What is Platelet Rich Fibrin (PRF)?
PRF, or Platelet Rich Fibrin, is a procedure that enhances healing post-surgery, particularly for soft tissue repair. First, we draw your blood into several vials before spinning them in a centrifuge, which separates the blood components. From each tube, we extract a fibrin clot, packed with healing and growth factors, and apply it to the surgical sites. As we use your own blood, the risk of rejection is non-existent. However, PRF does not form bone as effectively as other bone grafting materials, so it’s most effective when used in conjunction with other materials.
What Are Inlays or Onlays?
Also known as partial crowns, inlays and onlays function much like crowns without covering the entire tooth. They only cover a portion of the tooth and are suitable in certain circumstances. Inlays do not cover the cusp, while an onlay covers at least one cusp of a back tooth. Their use depends mainly on whether the remaining tooth structure is at little to no risk of fracture. Inlays or onlays can be metal, typically a gold alloy, or a white porcelain. Their creation process mirrors that of a full crown, and like a full crown, they generally outlast fillings.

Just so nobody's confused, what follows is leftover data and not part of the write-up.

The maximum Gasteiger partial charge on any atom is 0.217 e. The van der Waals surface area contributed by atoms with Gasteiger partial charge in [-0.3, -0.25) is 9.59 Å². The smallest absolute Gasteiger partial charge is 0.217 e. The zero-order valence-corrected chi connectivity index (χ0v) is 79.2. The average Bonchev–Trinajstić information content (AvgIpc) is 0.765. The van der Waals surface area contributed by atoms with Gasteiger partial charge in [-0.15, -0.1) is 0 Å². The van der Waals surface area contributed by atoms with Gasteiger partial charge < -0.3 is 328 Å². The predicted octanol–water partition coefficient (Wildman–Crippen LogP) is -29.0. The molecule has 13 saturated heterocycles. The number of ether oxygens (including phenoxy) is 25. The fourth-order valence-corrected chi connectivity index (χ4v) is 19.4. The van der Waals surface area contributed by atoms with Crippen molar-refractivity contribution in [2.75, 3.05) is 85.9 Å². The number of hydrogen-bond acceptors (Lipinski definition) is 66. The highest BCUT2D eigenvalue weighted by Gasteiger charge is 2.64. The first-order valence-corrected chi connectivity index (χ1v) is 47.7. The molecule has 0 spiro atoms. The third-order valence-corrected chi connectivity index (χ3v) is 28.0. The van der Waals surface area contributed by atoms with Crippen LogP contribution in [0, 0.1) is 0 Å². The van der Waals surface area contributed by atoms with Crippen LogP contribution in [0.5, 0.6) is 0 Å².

Why Do I Remember Small Parts Of My Sedation Appointment?
Most people are comfortable with intravenous (IV) moderate sedation, which doesn’t render the patient unconscious. To achieve unconsciousness during sedation, patients must experience deeper sedation levels that require intubation. During deeper sedation, patients become unconscious, need assistance breathing, and don’t remember anything. However, patients undergoing IV moderate sedation may awaken and recall some of the appointment. If this occurs, the doctor usually administers more sedative to deepen the sedation and induce forgetfulness. A commonly used drug, midazolam, triggers forgetfulness in approximately 20-minute intervals. Hence, patients might remember brief moments of the appointment – the periods between the drug’s effects wearing off and additional drug administration.
What Is Bread And Butter Dentistry?
Bread and butter dentistry covers the most common procedures that every dentist learns at some point. These are usually non-specialty procedures such as fillings, cleanings, crowns, partial crowns, full dentures, partial dentures, certain root canals, and some extractions. They represent a significant proportion of the ‘basic’ procedures performed most frequently. Of course, this list doesn’t exhaust all the procedures, but dentists typically view these as bread and butter procedures.